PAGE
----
The teacher tenure debate is heating up as states and local districts reconsider the necessity of allowing teachers to reach permanent status in their careers. Those in favor of this special employment status—often teachers’ unions—claim it protects teachers in difficult situations, gives them freedom of speech, and allows teachers to comfortably form long-term bonds with their students. Opponents say it’s an outdated system that results in thousands of ineffective teachers across the nation roosting in their jobs and failing students.
Joseph Di Salvo, the current president of the Santa Clara County Office of Education in California, has been on both sides of the tenure debate. As a young teacher, he was the leader of a prominent local teachers' union from 1976 until 1985. During that time, he was a staunch defender of every teacher's right to tenure. Then, in 1989 he became the principal of an elementary school. This is when everything changed.
"I realized how difficult it really was in California to get a teacher who is mediocre or less than mediocre removed," he says. For 16 years as an elementary school principal and later as a middle school principal, Di Salvo says he struggled to remove failing tenured teachers who were almost exempt from firing unless they did something illegal. In his time as a principal, he only successfully fired two tenured teachers. "It was so difficult—it took so much focus away from the school picture trying to document everything," he says. "The measures just were not very quantifiable, and they still are not in California."
Di Salvo has spent the past four years trying to jolt the public into considering teacher tenure reform. On a popular San Jose blog, he even wrote: "I have stated consistently and unequivocally when writing this weekly column the last four years that we must end teacher tenure laws as we know them. Ending California's current tenure laws will be for the sake of the students and the health of the teaching profession as a whole. As a former teacher union leader 30 years ago, I was an advocate for tenure rights after my third successful year of teaching. My views have evolved."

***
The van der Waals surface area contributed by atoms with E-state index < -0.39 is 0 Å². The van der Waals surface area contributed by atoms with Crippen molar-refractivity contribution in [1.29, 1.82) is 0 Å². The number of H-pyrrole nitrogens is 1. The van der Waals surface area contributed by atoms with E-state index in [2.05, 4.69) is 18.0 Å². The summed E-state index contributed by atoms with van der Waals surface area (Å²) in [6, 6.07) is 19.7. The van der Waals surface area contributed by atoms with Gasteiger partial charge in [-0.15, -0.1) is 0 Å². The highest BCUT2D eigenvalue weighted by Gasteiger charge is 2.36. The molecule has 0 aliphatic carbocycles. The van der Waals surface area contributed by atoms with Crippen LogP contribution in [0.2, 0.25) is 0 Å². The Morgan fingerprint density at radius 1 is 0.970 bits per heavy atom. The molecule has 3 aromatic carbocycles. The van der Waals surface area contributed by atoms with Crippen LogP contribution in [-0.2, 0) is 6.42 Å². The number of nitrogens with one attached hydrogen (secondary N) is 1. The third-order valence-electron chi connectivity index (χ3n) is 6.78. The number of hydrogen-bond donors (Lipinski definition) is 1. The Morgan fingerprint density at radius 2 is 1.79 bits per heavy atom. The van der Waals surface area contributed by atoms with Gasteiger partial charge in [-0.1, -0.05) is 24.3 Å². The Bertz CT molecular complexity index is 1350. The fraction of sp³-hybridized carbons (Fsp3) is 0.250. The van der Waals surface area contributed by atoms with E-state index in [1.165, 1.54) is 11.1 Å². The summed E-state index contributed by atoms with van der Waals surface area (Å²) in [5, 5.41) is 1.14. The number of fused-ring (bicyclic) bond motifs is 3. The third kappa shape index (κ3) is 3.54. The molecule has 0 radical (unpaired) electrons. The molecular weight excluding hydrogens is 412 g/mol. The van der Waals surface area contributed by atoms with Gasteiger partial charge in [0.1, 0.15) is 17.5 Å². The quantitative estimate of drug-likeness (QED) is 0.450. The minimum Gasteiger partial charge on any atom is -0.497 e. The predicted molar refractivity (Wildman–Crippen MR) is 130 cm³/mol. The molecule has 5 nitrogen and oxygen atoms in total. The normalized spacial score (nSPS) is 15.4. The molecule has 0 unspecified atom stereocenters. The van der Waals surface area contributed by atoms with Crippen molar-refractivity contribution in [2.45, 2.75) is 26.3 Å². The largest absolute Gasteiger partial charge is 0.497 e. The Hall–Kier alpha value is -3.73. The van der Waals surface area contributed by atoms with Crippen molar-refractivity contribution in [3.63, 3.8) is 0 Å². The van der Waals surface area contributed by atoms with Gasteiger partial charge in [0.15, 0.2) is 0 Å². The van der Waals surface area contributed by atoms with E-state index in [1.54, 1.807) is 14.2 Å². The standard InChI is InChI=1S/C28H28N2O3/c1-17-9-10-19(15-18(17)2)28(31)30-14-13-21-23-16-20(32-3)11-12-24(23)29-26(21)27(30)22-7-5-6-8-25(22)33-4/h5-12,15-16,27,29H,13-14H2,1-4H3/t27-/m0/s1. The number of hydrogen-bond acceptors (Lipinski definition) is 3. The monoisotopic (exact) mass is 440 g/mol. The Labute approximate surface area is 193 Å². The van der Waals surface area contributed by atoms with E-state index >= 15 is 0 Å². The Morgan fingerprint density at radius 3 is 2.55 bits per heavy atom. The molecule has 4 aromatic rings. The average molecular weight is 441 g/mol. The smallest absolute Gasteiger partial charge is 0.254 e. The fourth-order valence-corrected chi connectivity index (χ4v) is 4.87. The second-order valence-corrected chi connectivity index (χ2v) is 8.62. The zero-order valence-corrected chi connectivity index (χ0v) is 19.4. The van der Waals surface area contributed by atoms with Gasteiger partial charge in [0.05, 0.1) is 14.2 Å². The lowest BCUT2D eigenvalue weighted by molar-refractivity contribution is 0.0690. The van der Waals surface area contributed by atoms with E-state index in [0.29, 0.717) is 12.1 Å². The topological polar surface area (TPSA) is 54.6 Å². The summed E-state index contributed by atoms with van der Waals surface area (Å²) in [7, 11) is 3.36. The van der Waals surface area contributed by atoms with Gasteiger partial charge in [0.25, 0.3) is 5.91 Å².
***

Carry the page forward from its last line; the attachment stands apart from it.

States have different tenure systems, but generally after a certain number of years (often two or three) a teacher who has received positive evaluations will be tenured. In California, which was the first state to mandate teacher tenure in 1921, a teacher is considered "permanent" after two successful years on the job unless they choose to leave.
Di Salvo offers up two alternatives that he and other reformers feel would help reduce the number of ineffective teachers."I think if it were five years and one day, we'd have fewer issues," he says, adding that this very proposal was put forth to California voters in 2005 and was not passed.
Tenure the way it is has to go. It's not good for the children.
He says he also likes what he has seen regarding tenure reform through the Bill and Melinda Gates Foundation, which has worked with teacher quality. He says he's heard, through the Gates Foundation, how the profession of teaching should be like working at a law firm. "I think there's a lot we can learn from that motto in public education," he says. Di Salvo likes the idea of a teacher being judged—such as a potential law partner—by a jury of his or her peers and students rather than by a principal or manager. "I believe those teachers who do it well can reach the difficult bar of permanent status." These elite should be paid a higher salary and act as mentors and leaders for the others.
Di Salvo feels California has reached a point of desperate need for tenure reform. "Far too many mediocre teachers are in classrooms with children," he says. "Children without a parent voice have to stay with that teacher, and often it's the children with brown or black skin who don't get the best teacher or who get downright failing teachers."
"I'm sorry to sound depressing," Di Salvo continues. "But tenure the way it is has to go. It's not good for the children."
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Kristin Kloberdanz is a freelance writer based in the San Francisco Bay area. She has written for Time, the Chicago Tribune and Forbes.com about everything from economic crises and political snafus to best summer beach reads.